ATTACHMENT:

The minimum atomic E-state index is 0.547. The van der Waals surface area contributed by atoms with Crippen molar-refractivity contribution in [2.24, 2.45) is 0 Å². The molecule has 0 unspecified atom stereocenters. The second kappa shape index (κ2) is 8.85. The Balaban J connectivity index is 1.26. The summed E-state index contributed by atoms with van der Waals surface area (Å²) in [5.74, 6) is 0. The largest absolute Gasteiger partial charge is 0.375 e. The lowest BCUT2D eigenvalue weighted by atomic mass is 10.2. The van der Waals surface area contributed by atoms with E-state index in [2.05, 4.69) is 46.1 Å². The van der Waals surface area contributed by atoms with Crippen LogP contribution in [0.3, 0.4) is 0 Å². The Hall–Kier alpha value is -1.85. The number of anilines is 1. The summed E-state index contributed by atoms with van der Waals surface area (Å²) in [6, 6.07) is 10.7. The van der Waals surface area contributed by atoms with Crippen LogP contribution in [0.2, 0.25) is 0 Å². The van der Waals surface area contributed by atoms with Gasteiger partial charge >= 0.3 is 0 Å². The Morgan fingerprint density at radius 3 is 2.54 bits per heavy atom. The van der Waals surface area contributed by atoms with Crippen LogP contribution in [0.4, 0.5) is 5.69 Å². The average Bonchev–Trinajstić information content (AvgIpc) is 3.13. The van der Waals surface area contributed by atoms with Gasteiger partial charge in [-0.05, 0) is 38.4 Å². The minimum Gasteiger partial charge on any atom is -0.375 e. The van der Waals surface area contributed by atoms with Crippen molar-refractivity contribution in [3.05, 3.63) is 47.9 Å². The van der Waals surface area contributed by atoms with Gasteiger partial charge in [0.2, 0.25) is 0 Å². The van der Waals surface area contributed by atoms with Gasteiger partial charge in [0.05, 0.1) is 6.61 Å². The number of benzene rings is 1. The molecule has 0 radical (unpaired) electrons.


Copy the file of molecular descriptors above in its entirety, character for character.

The minimum atomic E-state index is 0.547. The van der Waals surface area contributed by atoms with Crippen molar-refractivity contribution in [2.24, 2.45) is 0 Å². The molecule has 0 unspecified atom stereocenters. The second kappa shape index (κ2) is 8.85. The Balaban J connectivity index is 1.26. The summed E-state index contributed by atoms with van der Waals surface area (Å²) in [5.74, 6) is 0. The largest absolute Gasteiger partial charge is 0.375 e. The lowest BCUT2D eigenvalue weighted by atomic mass is 10.2. The van der Waals surface area contributed by atoms with E-state index in [2.05, 4.69) is 46.1 Å². The van der Waals surface area contributed by atoms with Crippen LogP contribution in [0.3, 0.4) is 0 Å². The Hall–Kier alpha value is -1.85. The number of anilines is 1. The summed E-state index contributed by atoms with van der Waals surface area (Å²) in [6, 6.07) is 10.7. The van der Waals surface area contributed by atoms with Crippen LogP contribution in [0.2, 0.25) is 0 Å². The van der Waals surface area contributed by atoms with Gasteiger partial charge >= 0.3 is 0 Å². The Morgan fingerprint density at radius 3 is 2.54 bits per heavy atom. The van der Waals surface area contributed by atoms with Crippen LogP contribution in [0.4, 0.5) is 5.69 Å². The average Bonchev–Trinajstić information content (AvgIpc) is 3.13. The van der Waals surface area contributed by atoms with Gasteiger partial charge in [-0.05, 0) is 38.4 Å². The minimum Gasteiger partial charge on any atom is -0.375 e. The van der Waals surface area contributed by atoms with Crippen molar-refractivity contribution in [3.05, 3.63) is 47.9 Å². The van der Waals surface area contributed by atoms with Gasteiger partial charge in [0.2, 0.25) is 0 Å². The van der Waals surface area contributed by atoms with Gasteiger partial charge in [0.05, 0.1) is 6.61 Å². The number of benzene rings is 1. The molecule has 0 radical (unpaired) electrons.